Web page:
Title:
INDIVIDUALIZED RECURSIVE EXAM-PREPARATION-COURSE DESIGN
Kind Code:
A1


Abstract:
A system, a method, and media provide for recursive scheduling of an exam-preparation course. The course is divided into periods. During each period, a subset of the topics for the exam subject matter is selected for study as a function of the student's performance on diagnostic exam. The periods are scheduled as a function of the student's performance profile and the time available before the target exam.



Inventors:
Ma, Steven (San Jose, CA, US)
Gan, Zhaohua (Suunyvale, CA, US)
Application Number:
12/195573
Publication Date:
02/25/2010
Filing Date:
08/21/2008
Primary Class:
Other Classes:
434/322
International Classes:
G09B7/00
View Patent Images:
Related US Applications:



Primary Examiner:
MOSSER, KATHLEEN MICHELE
Attorney, Agent or Firm:
Clifton L. Anderson (Cupertino, CA, US)
Claims:
What is claimed is:

1. A method for preparing for a target exam that defines a target subject matter consisting of a set of n topics, said method comprising iterating the following sequence of steps a-d for p≧2 iterations over the integer variable i, for i equal to 1 through p: a) a student taking an ith diagnostic exam; b) analyzing results of said diagnostic exam to obtain an ith performance profile indicating an ith overall score and an ith set of n per-topic scores corresponding to said n topics; c) selecting an ith subset of said set as a function of said ith profile, said ith subset including fewer than n of said topics; and d) generating an ith study schedule for said student for an ith period of a test-preparation course, said ith schedule assigning each of the topics of said ith subset to a respective subperiod of said ith period.

2. A method as recited in claim 1 wherein said sequence further includes a step e) of presenting said ith set of topics to said student in accordance with said ith study schedule.

3. A method as recited in claim 1 wherein said ith period has an ith period duration that is a function of said ith performance profile and of a remaining course duration between an ith diagnostic date said student takes said ith diagnostic exam and a target-exam date for said target exam.

4. A method as recited in claim 1 wherein said generating involves determining an ith projected number of periods pi as a function of said ith performance profile and a remaining course duration between an ith diagnostic date said student takes said ith diagnostic exam and a target-exam date for said target exam.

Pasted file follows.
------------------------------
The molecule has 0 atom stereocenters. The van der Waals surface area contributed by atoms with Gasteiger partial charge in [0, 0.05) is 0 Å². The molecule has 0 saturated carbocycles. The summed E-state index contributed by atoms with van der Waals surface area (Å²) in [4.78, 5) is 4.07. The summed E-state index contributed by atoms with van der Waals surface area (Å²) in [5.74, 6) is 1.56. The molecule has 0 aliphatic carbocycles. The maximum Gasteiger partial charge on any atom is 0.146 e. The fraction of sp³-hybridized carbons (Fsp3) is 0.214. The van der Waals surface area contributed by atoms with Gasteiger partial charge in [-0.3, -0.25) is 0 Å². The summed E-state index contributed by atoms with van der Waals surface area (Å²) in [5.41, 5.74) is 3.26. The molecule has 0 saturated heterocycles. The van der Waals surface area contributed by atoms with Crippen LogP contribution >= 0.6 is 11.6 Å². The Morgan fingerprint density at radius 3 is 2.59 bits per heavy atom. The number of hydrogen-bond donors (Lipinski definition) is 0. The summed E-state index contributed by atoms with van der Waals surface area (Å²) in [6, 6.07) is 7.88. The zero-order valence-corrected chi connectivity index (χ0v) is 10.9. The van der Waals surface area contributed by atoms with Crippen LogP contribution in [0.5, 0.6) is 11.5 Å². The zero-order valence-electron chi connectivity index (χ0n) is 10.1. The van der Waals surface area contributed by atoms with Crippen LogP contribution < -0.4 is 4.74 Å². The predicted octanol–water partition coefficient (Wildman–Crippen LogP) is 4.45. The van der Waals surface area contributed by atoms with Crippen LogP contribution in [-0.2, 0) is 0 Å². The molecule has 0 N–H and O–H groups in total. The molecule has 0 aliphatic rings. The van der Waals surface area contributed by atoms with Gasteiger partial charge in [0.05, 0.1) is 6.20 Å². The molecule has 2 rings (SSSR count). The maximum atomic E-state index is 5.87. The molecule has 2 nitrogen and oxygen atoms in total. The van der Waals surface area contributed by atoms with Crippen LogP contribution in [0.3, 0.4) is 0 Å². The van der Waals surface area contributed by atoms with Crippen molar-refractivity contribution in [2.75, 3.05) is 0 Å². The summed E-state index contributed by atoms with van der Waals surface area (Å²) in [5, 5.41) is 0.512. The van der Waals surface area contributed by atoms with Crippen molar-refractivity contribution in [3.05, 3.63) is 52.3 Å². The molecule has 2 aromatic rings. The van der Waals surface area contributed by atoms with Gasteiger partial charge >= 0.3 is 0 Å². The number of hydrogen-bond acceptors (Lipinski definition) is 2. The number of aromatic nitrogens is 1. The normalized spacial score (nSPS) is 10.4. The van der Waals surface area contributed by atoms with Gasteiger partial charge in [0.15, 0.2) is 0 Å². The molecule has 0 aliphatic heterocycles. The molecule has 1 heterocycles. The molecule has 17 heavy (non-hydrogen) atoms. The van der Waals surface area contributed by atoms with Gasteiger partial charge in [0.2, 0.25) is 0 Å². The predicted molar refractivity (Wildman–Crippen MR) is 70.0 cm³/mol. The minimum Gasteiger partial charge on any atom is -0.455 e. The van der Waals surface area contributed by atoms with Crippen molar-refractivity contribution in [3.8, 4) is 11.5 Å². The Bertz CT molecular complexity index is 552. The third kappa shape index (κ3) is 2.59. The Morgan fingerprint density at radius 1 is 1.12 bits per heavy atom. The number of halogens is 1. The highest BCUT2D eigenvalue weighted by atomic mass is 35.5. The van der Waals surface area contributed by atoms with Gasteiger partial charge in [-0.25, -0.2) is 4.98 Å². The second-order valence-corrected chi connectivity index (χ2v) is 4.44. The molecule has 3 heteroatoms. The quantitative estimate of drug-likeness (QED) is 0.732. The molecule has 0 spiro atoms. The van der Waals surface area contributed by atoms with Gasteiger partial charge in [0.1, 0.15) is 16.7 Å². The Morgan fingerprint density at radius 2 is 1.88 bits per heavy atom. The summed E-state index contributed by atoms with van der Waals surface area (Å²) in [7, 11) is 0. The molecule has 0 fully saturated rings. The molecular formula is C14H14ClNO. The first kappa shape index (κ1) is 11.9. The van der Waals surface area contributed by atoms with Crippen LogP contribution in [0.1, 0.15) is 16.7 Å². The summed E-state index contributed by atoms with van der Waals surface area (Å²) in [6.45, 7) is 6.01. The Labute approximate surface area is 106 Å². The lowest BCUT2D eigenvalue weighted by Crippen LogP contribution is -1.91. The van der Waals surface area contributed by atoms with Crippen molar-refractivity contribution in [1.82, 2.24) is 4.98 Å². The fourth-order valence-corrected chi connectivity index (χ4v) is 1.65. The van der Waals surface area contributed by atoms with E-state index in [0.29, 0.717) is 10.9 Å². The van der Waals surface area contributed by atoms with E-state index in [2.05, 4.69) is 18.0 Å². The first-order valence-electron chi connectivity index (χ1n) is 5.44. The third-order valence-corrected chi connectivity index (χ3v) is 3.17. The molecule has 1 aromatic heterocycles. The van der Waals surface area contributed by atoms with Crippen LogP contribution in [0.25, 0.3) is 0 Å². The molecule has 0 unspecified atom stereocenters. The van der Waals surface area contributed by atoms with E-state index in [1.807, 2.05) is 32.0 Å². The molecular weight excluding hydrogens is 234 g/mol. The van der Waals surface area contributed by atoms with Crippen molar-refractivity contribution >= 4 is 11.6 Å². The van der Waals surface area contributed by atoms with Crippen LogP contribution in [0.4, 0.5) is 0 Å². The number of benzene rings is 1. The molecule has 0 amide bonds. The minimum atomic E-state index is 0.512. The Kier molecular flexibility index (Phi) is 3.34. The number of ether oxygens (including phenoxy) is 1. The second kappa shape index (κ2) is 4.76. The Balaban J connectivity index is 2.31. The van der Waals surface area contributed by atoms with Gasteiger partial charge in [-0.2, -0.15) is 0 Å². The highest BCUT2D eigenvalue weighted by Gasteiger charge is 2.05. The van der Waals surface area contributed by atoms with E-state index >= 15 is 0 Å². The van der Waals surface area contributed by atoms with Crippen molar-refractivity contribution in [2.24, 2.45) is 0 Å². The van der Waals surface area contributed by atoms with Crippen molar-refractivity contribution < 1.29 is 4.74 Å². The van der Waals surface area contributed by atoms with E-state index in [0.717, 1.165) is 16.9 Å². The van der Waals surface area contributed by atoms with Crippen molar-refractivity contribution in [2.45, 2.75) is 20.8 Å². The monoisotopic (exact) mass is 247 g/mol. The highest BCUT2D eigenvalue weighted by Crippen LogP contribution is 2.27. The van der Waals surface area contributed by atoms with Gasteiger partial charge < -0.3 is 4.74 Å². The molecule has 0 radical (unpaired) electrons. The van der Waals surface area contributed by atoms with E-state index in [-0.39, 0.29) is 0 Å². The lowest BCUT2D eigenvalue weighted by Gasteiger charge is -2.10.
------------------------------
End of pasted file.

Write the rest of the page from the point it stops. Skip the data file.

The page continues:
5. A method as recited in claim 2 wherein said ith study schedule is generated as a function of said ith performance profile, the difference pi−i, and a remaining duration before a test date for said target exam.

6. A method as recited in claim 2 further comprising sending an email to a guardian of said student when said student fails to meet a predetermined performance criterion corresponding to said ith study schedule, said email being sent during said ith period.

7. A system comprising: an exam result analyzer for analyzing the results of diagnostic exams to provide respective performance profiles for a student taken the diagnostic exams, said diagnostic exam covering a subject matter encompassing n topics; a topic selector selecting respective non-exhaustive sets of said n topics at least in part as a function of respective ones of said performance profiles; and a course scheduler for determining a number p≧2 of periods a course is to be divided into and for scheduling the study of a respective one of said sets of said topics to be studied during each of said periods.

8. A system as recited in claim 7 further comprising a topic presenter for presenting said topics to said student.

9. A system as recited in claim 7 further comprising a study monitor for monitoring said student's progress on each topic studied during each of said periods.

10. A system as recited in claim 9 wherein said study monitor detects when a student fails to meet a deadline of said schedule, said study monitor emailing a notification of said failure to said student's guardian.

11. Computer-readable storage media encoded with a program of computer-executable instructions, said media comprising: an exam result analyzer for analyzing the results of diagnostic exams to provide respective performance profiles for a student taken the diagnostic exams, said diagnostic exam covering a subject matter encompassing n topics; a topic selector for selecting non-exhaustive subsets of said n topics for study by said student; and a course scheduler for determining a number of periods a course is to be divided into and for scheduling the study of a respective one of said subsets for each of said periods.

12. Media as recited in claim 11 further comprising a topic presenter for presenting said topics to said student.